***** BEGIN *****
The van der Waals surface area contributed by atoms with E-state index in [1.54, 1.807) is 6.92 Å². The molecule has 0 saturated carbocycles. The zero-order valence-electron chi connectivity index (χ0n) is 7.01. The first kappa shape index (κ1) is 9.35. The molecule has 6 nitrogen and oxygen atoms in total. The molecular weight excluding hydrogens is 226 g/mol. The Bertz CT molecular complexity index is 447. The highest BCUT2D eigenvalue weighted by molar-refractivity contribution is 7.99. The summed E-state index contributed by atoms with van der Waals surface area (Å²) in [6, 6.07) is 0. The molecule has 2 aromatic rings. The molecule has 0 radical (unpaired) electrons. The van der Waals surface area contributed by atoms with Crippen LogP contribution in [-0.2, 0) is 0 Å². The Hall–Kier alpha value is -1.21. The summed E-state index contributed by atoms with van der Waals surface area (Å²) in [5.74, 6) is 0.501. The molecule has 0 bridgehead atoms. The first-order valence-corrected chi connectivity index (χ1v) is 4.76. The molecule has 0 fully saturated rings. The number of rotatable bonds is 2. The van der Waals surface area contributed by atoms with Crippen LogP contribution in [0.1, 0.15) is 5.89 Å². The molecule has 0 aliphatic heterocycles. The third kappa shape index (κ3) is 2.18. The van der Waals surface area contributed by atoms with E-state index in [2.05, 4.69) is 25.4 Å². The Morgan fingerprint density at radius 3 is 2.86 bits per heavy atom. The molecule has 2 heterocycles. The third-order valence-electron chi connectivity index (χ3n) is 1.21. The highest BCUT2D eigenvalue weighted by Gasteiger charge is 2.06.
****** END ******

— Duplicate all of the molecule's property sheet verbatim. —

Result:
The van der Waals surface area contributed by atoms with E-state index in [1.54, 1.807) is 6.92 Å². The molecule has 0 saturated carbocycles. The zero-order valence-electron chi connectivity index (χ0n) is 7.01. The first kappa shape index (κ1) is 9.35. The molecule has 6 nitrogen and oxygen atoms in total. The molecular weight excluding hydrogens is 226 g/mol. The Bertz CT molecular complexity index is 447. The highest BCUT2D eigenvalue weighted by molar-refractivity contribution is 7.99. The summed E-state index contributed by atoms with van der Waals surface area (Å²) in [6, 6.07) is 0. The molecule has 2 aromatic rings. The molecule has 0 radical (unpaired) electrons. The van der Waals surface area contributed by atoms with Crippen LogP contribution in [-0.2, 0) is 0 Å². The Hall–Kier alpha value is -1.21. The summed E-state index contributed by atoms with van der Waals surface area (Å²) in [5.74, 6) is 0.501. The molecule has 0 bridgehead atoms. The first-order valence-corrected chi connectivity index (χ1v) is 4.76. The molecule has 0 fully saturated rings. The number of rotatable bonds is 2. The van der Waals surface area contributed by atoms with Crippen LogP contribution in [0.1, 0.15) is 5.89 Å². The molecule has 0 aliphatic heterocycles. The third kappa shape index (κ3) is 2.18. The van der Waals surface area contributed by atoms with E-state index in [2.05, 4.69) is 25.4 Å². The Morgan fingerprint density at radius 3 is 2.86 bits per heavy atom. The molecule has 2 heterocycles. The third-order valence-electron chi connectivity index (χ3n) is 1.21. The highest BCUT2D eigenvalue weighted by Gasteiger charge is 2.06.